Kitchen Toto (1988)




Director:    Harry Hook

Starring:    Edwin Mahinda (Mwangi), Bob Peck (John Graham, chief of police), Phyllis Logan (Janet Graham), Nicholas Charles (Mugo), Ronald Pirie (Edward Graham), Robert Urguhart (D.C. McKinnon), Kirsten Hughes (Mary McKinnon).

A film dealing with the Mau Mau rebellion against British rule (1952-1959).  A young boy working in the home of the Chief of Police is torn between loyalties and suffers extreme hardships. 



Spoiler Warning:  below is a summary of the entire movie.

1950.  The British Kenya Colony.  A movement has begun among the Kikuyu tribe to reclaim their land and achieve independence from the British. 

Members of the Mau-Mau pay a visit to the local preacher.  They want him to speak to his congregation about the fact that the British have all the best land in Kenya.  The preacher tells them that he will not tell his congregation to take their Thenge oath.  The Mau-Mau tell him to think about it and then leave.  When the preacher speaks before his congregation, he asks those who have taken the Mau-Mau Thenge oath to renounce the oath in church.  Someone in the congregation gets disgusted and leaves the church. At night the Mau-Mau machete the preacher to death and take his wife away with them.  The preacher's son, Mwangi, and the rest of his children run into the forest.

Mwangi runs to the police station.  The white chief of police, John Graham, drives Mwangi back to his house.  There they find his mother hung upside-down.  But she is still alive.  Graham finds the preacher dead in his room.  Mwangi tells the chief of police that he does not know the names of the Mau-Mau attackers. 

Mwangi's mother brings her family to see the chief of police and give him a gift.  Since the death of her husband has left the family without much income, she asks Graham to find a job for her son.  Mugo, in charge of the kitchen, says they need a kitchen toto (i.e., an assistant to the chef in the home of another person).  Graham says it's a possibility, but that he will have to speak with his wife.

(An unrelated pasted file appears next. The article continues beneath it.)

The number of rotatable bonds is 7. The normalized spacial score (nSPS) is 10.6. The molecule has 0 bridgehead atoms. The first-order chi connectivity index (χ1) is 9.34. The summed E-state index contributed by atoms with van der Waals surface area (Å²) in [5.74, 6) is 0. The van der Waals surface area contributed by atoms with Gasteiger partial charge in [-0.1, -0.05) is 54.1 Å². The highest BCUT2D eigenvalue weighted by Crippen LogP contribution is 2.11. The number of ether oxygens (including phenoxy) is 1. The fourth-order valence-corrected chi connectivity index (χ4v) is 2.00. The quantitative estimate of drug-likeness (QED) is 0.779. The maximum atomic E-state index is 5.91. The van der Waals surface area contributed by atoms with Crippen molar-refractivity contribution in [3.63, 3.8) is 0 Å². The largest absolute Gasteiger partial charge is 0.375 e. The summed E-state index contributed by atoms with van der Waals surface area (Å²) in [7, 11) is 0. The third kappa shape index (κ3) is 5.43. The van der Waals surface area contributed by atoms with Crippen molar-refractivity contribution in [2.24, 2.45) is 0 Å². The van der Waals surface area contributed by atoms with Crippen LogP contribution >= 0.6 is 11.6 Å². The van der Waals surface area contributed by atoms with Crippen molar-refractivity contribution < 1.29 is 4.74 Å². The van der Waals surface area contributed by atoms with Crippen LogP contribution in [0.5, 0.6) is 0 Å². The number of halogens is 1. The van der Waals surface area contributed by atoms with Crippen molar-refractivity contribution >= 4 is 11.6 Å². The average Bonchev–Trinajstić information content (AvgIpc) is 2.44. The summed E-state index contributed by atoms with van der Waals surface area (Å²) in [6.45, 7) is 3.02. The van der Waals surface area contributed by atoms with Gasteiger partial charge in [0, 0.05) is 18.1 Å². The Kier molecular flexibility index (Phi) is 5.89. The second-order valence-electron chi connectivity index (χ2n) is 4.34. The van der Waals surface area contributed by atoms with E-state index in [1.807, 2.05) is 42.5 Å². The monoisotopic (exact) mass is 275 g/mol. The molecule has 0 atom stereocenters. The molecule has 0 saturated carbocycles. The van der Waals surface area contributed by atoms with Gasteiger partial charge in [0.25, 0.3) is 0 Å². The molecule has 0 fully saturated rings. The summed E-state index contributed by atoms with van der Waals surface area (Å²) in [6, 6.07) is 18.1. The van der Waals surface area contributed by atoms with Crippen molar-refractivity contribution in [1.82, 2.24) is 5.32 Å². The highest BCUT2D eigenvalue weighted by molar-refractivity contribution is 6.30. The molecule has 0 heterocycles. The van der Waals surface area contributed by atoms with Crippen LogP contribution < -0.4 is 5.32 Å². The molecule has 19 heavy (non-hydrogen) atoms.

Mwangi, obviously, is still suffering from the loss of his father and is somewhat depressed.  He usually remains relatively quiet   Mrs. Graham does not help matters as she is very impatient and curt with her black servants.  Her older son is also pretty cruel, making Mwangi run so he can shoot the kitchen toto in the back with an air rifle. 

The cruelty of the whites is matched by the cruelty of the Mau-Mau.  They use force and intimidation to force the black servants to assist them in their bloody deeds of revenge and terror.  While Mwangi is very cautious around the whites, he does not hate them.  But he is terrified by the Mau-Mau, who sadistically keep the kitchen toto in a state of fear. 

Guests arrive at the Graham house.  D. C. McKennon and his pretty blond niece Mary visit the Grahams.  Mwangi and Edmund go out into hunt in the woods.  A white neighbor hears the firing and comes to investigate.  He sees Mwangi with a bird in his hand and stops him.  The man tells him he does not want any Kefirs (Dutch word for the English N word) or any poachers on his land.  The neighbor ties Mwangi to a tree and leaves him out in the jungle all night (until he was set free by a Mau-Mau).  Edmund ran home, but said absolutely nothing to anyone about Mwangi's fate.